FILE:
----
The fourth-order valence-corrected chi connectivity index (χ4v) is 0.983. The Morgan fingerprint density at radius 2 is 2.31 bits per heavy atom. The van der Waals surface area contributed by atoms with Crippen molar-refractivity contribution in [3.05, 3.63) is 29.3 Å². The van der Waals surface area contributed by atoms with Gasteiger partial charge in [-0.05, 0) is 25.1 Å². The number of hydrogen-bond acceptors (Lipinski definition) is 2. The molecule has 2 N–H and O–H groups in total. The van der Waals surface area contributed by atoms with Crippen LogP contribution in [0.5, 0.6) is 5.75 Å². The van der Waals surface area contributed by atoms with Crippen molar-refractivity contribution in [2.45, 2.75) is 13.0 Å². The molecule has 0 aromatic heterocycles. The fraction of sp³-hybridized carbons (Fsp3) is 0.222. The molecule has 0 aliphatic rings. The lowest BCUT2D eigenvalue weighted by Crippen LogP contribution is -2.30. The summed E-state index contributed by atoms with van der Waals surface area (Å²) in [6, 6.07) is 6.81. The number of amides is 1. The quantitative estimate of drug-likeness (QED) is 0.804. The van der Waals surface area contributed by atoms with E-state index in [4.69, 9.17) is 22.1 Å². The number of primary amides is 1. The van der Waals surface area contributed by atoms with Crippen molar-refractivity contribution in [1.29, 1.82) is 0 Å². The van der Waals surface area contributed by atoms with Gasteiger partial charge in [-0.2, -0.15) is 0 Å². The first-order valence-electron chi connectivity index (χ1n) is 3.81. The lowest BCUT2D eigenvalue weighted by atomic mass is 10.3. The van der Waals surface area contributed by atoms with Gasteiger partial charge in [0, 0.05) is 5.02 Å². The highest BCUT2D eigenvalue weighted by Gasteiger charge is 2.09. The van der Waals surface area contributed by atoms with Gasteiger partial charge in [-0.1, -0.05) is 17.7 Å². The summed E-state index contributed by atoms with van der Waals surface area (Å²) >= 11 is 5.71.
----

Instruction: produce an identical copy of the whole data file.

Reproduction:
The fourth-order valence-corrected chi connectivity index (χ4v) is 0.983. The Morgan fingerprint density at radius 2 is 2.31 bits per heavy atom. The van der Waals surface area contributed by atoms with Crippen molar-refractivity contribution in [3.05, 3.63) is 29.3 Å². The van der Waals surface area contributed by atoms with Gasteiger partial charge in [-0.05, 0) is 25.1 Å². The number of hydrogen-bond acceptors (Lipinski definition) is 2. The molecule has 2 N–H and O–H groups in total. The van der Waals surface area contributed by atoms with Crippen LogP contribution in [0.5, 0.6) is 5.75 Å². The van der Waals surface area contributed by atoms with Crippen molar-refractivity contribution in [2.45, 2.75) is 13.0 Å². The molecule has 0 aromatic heterocycles. The fraction of sp³-hybridized carbons (Fsp3) is 0.222. The molecule has 0 aliphatic rings. The lowest BCUT2D eigenvalue weighted by Crippen LogP contribution is -2.30. The summed E-state index contributed by atoms with van der Waals surface area (Å²) in [6, 6.07) is 6.81. The number of amides is 1. The quantitative estimate of drug-likeness (QED) is 0.804. The van der Waals surface area contributed by atoms with E-state index in [4.69, 9.17) is 22.1 Å². The number of primary amides is 1. The van der Waals surface area contributed by atoms with Crippen molar-refractivity contribution in [1.29, 1.82) is 0 Å². The van der Waals surface area contributed by atoms with Gasteiger partial charge in [-0.2, -0.15) is 0 Å². The first-order valence-electron chi connectivity index (χ1n) is 3.81. The lowest BCUT2D eigenvalue weighted by atomic mass is 10.3. The van der Waals surface area contributed by atoms with Gasteiger partial charge in [0, 0.05) is 5.02 Å². The highest BCUT2D eigenvalue weighted by Gasteiger charge is 2.09. The van der Waals surface area contributed by atoms with Gasteiger partial charge in [-0.1, -0.05) is 17.7 Å². The summed E-state index contributed by atoms with van der Waals surface area (Å²) >= 11 is 5.71.